On Saturday, even if the race is on Sunday, because there’s another workout next Tuesday, and you need at least three days to recover, do a long run of 20–22 miles, finishing with 13–18 miles at marathon pace. That’s a wide range, I realize; being more specific depends on your experience. For a seasoned marathoner doing at least 70 miles per week on average over the past few months, hold the marathon pace part for 16–18 miles. For lower-mileage runners and new marathoners, drop down to 13. This is not only a major workout, but a critical test of your marathon goal. If you can’t hit your target pace, it probably needs to be adjusted.
• 27-21 Days Before the Race
Tuesday: Do a normal speedwork session, IF you’re recovered from the long/fast run 3 days ago. If sore or fatigued, reduce intensity and or volume.
Friday: Do a tempo run. Normal volume.
Sunday: Go long, reducing intensity to easy. Do 20-22 miles max. The marathon is now 20-21 days away.
Total weekly volume: Normal.
• 20-14 Days Before the Race
Tuesday: Normal speed workout.
Friday: Tempo. Slightly reduced volume (maybe by 10-15 percent).
Sunday: 16 miles, ending with 50-60 percent as many marathon-pace miles as two weeks ago. This should not be super-hard.
Total weekly volume: 10 percent below normal.
• 13-7 Days Before the Race
Tuesday: Normal workout adjusted to about 2/3 of total volume.
Friday: Tempo. Reduced to about half of normal volume.
Sunday: 10-12 easy.
Total weekly volume: At least 20 percent below normal.
• Final week (assuming Sunday race)
Tuesday: 6-8 x 600m @ tempo pace (no faster than 12K pace) with 20-25 sec recovery between reps. Plus, up to 4 x 150m, fast but relaxed. Stop while still turning over quickly without stress.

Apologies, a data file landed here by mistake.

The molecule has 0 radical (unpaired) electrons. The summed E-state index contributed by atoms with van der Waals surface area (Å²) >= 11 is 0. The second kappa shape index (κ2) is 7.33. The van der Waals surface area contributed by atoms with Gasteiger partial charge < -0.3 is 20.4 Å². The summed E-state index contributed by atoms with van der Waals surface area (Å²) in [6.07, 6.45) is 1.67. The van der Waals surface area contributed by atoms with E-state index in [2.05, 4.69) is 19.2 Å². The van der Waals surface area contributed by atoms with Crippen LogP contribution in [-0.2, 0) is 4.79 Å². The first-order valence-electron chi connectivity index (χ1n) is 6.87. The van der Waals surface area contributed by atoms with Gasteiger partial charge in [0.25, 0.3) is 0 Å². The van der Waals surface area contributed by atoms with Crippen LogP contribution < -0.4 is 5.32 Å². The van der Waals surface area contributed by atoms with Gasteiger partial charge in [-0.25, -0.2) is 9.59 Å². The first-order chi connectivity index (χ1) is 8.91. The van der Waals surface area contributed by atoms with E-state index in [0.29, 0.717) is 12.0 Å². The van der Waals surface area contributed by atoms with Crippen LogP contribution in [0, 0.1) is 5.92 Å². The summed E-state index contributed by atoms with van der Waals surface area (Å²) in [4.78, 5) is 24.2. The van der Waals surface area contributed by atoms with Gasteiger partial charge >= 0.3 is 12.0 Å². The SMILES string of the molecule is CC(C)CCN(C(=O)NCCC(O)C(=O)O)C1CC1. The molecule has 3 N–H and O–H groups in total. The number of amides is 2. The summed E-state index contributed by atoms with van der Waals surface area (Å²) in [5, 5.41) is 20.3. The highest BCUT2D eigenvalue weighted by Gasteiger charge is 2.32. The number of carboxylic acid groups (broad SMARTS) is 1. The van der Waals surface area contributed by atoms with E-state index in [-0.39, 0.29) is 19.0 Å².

Wednesday, Thursday, Friday: Two days easy. Take one day off.
Saturday: 20–30 min. easy, with 4 x 100m strides. 20 minutes is enough for most runners to feel warmed up and striding smoothly.
Total weekly volume: For the last 7 days before the race (counting the long run last Sunday), 50 percent of normal.
Not that this is the only way to do it. Hunt says, “If there was one way, we would have had a form years ago about what to do, and just follow that.” But even top runners with the best coaching follow a variety of tapering patterns.
Lindsey Scherf, for example, who holds the world record for the indoor marathon, does a quite different taper, though the overall effect is remarkably similar. Rather than tapering progressively from 2–3 weeks out, she finds that she’s done best by taking the big drop in mileage (50 percent) three weeks ahead of the race, then returning to 85 percent of normal for the remaining two weeks. “I inject rest, but then return to a non-overtraining routine where I know I’m in a good rhythm,” she says.
The real key, Hunt says, is to allow your body to rest and be physically (and mentally) relaxed, focused, and ready to go on race day. To this end, he stresses that it’s important to make sure that your final long run isn’t too long. “You need to keep it short enough that you’re not breaking down the body.”
And, he says, the key thing is to trust the processes: “Getting a 100 mile per week runner to go down to half of that mentally freaks them out.” Cutting back from 50s to 20s is no less stressful.
“Each athlete is different,” Hunt says. “But you still have to follow the general physiological principles.”
Scherf concurs, adding an interesting note: Try out the taper before race week.
We’ve all been told never to do anything in an important race that we’ve not tested in training. Usually, that’s discussed in terms of nutrition, hydration, footwear, or clothing that might unexpectedly chafe. But why not also apply it to your taper, Sherf suggests, testing it on a less important (and presumably shorter) race beforehand, just to see how your body reacts.
After all, Bosquet’s study found that the ideal taper ranged from a 40 percent to 60 percent cutback. 40 to 60% is also a wide range, so Scherf is onto something when she says you need to find what part of that range works for you. “Not every runner responds the same way,” she says.
The key takeaway from Bosquet’s study, however, is that 40–60% is a lot more than most mileage-obsessed runners want to do. Don’t be one of them: Trust the taper, and run your best marathon.